Bettye: Beautiful women have to waste their time doing a lot of things, Charlie, like drinking salads with CEOs. So? Is he out?
Charlie: Tell me what you think about The Godfather.
Bettye: Now you want a woman's opinion. It's fantastic. The script is gold. It's gonna make you a ton of money.
Charlie: Give it to me.
Charlie: I am your boss. I could make you give it to me.
Bettye: You can't make me do anything, Charlie.
Around Charlie, Bettye becomes the kind of person who says she's drinking her salad, which is nothing like the person she is when she's working with Al, although she does, at times, treat him a little bit like a child.
Bob loves women. When they're not draped all over him, he chooses intelligent women as trusted confidantes, such as Andrea, for casting.
But Francoise suddenly inserting her opinion (no doubt heard on the street since it wasn't the first time we heard it in the show) that Sinatra play the don was too much for him (and me).
And as bright as Al seems in all other areas, how he is with Francoise makes no sense.
He's a confident guy. Why would he cave to Francoise in that way? If there were a story about him and his love life that would have shown how he could be so different in life than in love, I would have loved to have seen it.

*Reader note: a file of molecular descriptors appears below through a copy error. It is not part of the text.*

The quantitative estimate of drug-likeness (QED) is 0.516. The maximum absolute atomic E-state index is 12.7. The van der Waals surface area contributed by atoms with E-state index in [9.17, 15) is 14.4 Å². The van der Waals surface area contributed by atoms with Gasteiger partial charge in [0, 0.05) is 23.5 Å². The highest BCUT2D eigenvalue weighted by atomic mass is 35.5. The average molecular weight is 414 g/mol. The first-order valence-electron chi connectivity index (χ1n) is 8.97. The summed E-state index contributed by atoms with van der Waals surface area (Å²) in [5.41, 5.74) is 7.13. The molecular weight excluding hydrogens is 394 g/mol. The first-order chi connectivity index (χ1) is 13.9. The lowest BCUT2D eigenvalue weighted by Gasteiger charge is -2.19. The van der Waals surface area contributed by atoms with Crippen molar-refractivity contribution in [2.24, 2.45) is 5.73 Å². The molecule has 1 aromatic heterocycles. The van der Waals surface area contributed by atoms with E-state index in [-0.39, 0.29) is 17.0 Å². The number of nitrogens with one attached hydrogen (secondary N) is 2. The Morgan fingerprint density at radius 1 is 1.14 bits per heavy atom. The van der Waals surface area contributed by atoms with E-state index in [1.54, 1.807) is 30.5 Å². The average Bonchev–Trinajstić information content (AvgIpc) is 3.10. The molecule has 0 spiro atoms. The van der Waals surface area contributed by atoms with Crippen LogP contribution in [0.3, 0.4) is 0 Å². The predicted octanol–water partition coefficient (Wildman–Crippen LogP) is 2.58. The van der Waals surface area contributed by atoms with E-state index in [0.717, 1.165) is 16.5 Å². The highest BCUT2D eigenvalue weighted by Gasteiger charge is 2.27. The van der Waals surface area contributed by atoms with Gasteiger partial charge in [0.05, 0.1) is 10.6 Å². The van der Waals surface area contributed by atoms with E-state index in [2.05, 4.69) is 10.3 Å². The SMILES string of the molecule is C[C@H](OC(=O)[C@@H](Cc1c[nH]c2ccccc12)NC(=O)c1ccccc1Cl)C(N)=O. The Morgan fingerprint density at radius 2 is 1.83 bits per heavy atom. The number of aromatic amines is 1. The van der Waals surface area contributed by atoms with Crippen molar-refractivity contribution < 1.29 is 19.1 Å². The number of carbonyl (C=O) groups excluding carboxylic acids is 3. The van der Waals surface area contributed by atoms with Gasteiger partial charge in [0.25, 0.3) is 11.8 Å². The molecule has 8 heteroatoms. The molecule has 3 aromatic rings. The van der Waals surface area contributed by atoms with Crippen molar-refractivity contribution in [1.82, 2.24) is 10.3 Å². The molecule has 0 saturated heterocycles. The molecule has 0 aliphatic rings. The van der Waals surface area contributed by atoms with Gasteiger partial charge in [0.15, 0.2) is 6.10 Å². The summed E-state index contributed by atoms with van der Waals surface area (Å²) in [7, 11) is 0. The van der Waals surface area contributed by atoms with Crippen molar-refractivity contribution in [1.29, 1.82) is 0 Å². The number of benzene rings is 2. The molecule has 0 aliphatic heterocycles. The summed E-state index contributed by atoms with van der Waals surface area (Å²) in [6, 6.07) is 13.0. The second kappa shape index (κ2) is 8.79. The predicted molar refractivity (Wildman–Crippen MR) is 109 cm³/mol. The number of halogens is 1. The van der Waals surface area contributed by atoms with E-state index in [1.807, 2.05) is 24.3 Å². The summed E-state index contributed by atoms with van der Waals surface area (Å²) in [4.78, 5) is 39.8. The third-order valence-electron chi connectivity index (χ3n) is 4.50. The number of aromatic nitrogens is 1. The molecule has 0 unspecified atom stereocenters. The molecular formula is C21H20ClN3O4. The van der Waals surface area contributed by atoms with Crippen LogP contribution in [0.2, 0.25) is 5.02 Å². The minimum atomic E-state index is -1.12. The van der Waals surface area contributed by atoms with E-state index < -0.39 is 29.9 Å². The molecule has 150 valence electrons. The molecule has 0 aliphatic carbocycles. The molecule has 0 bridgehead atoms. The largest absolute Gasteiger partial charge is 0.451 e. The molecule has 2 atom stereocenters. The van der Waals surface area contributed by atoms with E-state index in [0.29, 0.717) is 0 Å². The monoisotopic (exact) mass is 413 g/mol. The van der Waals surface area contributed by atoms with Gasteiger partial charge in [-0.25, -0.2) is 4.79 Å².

With so much of the third episode focusing on Francoise, it was not time well spent and put a little bit of a damper on the three-episode drop.
Without question, the most entertaining parts of the three episodes come from Al's business with Colombo, which is only just beginning, everything Bob Evans, and the writing partnership between Mario and Francis that blossoms into a friendship.
What did you think of the first three episodes of The Offer?
I can't wait to hear what you think as we start this seven-week journey together.
Please drop a comment below with your thoughts!
Carissa Pavlica is the managing editor and a staff writer and critic for TV Fanatic. She's a member of the Critic's Choice Association, enjoys mentoring writers, conversing with cats, and passionately discussing the nuances of television and film with anyone who will listen. Follow her on X and email her here at TV Fanatic.